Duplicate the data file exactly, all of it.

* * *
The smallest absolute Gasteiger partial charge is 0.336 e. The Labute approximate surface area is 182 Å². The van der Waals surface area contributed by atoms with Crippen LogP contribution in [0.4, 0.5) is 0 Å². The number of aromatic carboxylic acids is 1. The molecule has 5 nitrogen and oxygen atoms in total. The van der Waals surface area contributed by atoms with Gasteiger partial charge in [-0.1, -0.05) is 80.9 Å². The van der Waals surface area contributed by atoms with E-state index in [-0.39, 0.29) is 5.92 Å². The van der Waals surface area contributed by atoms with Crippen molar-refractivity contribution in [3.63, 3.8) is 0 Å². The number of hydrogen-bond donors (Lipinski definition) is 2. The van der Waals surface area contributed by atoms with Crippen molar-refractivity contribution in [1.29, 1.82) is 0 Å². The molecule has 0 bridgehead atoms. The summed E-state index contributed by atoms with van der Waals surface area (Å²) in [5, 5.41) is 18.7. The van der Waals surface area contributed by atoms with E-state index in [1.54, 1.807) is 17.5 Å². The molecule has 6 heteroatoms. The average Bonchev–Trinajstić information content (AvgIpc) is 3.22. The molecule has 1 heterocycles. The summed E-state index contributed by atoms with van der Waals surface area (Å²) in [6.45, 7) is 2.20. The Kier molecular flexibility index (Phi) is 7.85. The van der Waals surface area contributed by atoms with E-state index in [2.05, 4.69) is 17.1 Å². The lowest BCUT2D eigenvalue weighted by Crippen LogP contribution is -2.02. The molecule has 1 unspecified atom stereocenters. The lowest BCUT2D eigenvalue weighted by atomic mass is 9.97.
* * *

The smallest absolute Gasteiger partial charge is 0.336 e. The Labute approximate surface area is 182 Å². The van der Waals surface area contributed by atoms with Crippen LogP contribution in [0.4, 0.5) is 0 Å². The number of aromatic carboxylic acids is 1. The molecule has 5 nitrogen and oxygen atoms in total. The van der Waals surface area contributed by atoms with Gasteiger partial charge in [-0.1, -0.05) is 80.9 Å². The van der Waals surface area contributed by atoms with E-state index in [-0.39, 0.29) is 5.92 Å². The van der Waals surface area contributed by atoms with Crippen molar-refractivity contribution in [3.63, 3.8) is 0 Å². The number of hydrogen-bond donors (Lipinski definition) is 2. The van der Waals surface area contributed by atoms with Crippen molar-refractivity contribution in [1.29, 1.82) is 0 Å². The molecule has 0 bridgehead atoms. The summed E-state index contributed by atoms with van der Waals surface area (Å²) in [5, 5.41) is 18.7. The van der Waals surface area contributed by atoms with E-state index in [1.54, 1.807) is 17.5 Å². The molecule has 6 heteroatoms. The average Bonchev–Trinajstić information content (AvgIpc) is 3.22. The molecule has 1 heterocycles. The summed E-state index contributed by atoms with van der Waals surface area (Å²) in [6.45, 7) is 2.20. The Kier molecular flexibility index (Phi) is 7.85. The van der Waals surface area contributed by atoms with E-state index in [2.05, 4.69) is 17.1 Å². The lowest BCUT2D eigenvalue weighted by Crippen LogP contribution is -2.02. The molecule has 1 unspecified atom stereocenters. The lowest BCUT2D eigenvalue weighted by atomic mass is 9.97.